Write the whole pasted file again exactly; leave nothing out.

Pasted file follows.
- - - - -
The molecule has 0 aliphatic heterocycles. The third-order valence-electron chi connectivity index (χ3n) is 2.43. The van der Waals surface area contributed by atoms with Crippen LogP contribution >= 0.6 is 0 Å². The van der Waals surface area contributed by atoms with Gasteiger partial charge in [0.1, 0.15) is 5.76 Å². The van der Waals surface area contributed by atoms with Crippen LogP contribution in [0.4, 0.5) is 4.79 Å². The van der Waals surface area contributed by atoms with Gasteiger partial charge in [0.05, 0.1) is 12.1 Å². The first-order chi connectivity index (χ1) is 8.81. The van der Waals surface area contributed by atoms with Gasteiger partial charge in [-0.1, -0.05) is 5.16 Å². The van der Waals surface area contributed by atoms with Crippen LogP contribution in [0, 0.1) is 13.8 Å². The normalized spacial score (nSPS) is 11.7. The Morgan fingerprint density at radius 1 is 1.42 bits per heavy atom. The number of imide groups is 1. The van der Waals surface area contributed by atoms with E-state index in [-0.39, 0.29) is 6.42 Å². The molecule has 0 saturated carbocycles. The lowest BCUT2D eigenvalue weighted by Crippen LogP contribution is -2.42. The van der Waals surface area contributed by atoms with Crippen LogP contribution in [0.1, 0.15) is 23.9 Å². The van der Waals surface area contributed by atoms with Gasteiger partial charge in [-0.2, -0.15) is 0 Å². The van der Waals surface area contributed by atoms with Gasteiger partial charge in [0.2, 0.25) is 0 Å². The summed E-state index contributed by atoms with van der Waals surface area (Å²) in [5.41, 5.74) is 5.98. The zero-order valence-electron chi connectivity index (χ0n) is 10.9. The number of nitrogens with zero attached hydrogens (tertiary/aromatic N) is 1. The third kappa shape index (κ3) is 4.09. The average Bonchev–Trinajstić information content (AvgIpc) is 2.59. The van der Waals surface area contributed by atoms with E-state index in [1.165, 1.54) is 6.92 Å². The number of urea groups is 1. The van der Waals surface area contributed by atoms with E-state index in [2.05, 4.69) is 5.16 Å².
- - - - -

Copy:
The molecule has 0 aliphatic heterocycles. The third-order valence-electron chi connectivity index (χ3n) is 2.43. The van der Waals surface area contributed by atoms with Crippen LogP contribution >= 0.6 is 0 Å². The van der Waals surface area contributed by atoms with Gasteiger partial charge in [0.1, 0.15) is 5.76 Å². The van der Waals surface area contributed by atoms with Crippen LogP contribution in [0.4, 0.5) is 4.79 Å². The van der Waals surface area contributed by atoms with Gasteiger partial charge in [0.05, 0.1) is 12.1 Å². The first-order chi connectivity index (χ1) is 8.81. The van der Waals surface area contributed by atoms with Gasteiger partial charge in [-0.1, -0.05) is 5.16 Å². The van der Waals surface area contributed by atoms with Crippen LogP contribution in [0, 0.1) is 13.8 Å². The normalized spacial score (nSPS) is 11.7. The Morgan fingerprint density at radius 1 is 1.42 bits per heavy atom. The number of imide groups is 1. The van der Waals surface area contributed by atoms with E-state index in [-0.39, 0.29) is 6.42 Å². The molecule has 0 saturated carbocycles. The lowest BCUT2D eigenvalue weighted by Crippen LogP contribution is -2.42. The van der Waals surface area contributed by atoms with Crippen LogP contribution in [0.1, 0.15) is 23.9 Å². The van der Waals surface area contributed by atoms with Gasteiger partial charge in [-0.2, -0.15) is 0 Å². The van der Waals surface area contributed by atoms with Gasteiger partial charge in [0.2, 0.25) is 0 Å². The summed E-state index contributed by atoms with van der Waals surface area (Å²) in [5.41, 5.74) is 5.98. The zero-order valence-electron chi connectivity index (χ0n) is 10.9. The number of nitrogens with zero attached hydrogens (tertiary/aromatic N) is 1. The third kappa shape index (κ3) is 4.09. The average Bonchev–Trinajstić information content (AvgIpc) is 2.59. The van der Waals surface area contributed by atoms with E-state index in [1.165, 1.54) is 6.92 Å². The number of urea groups is 1. The van der Waals surface area contributed by atoms with E-state index in [2.05, 4.69) is 5.16 Å².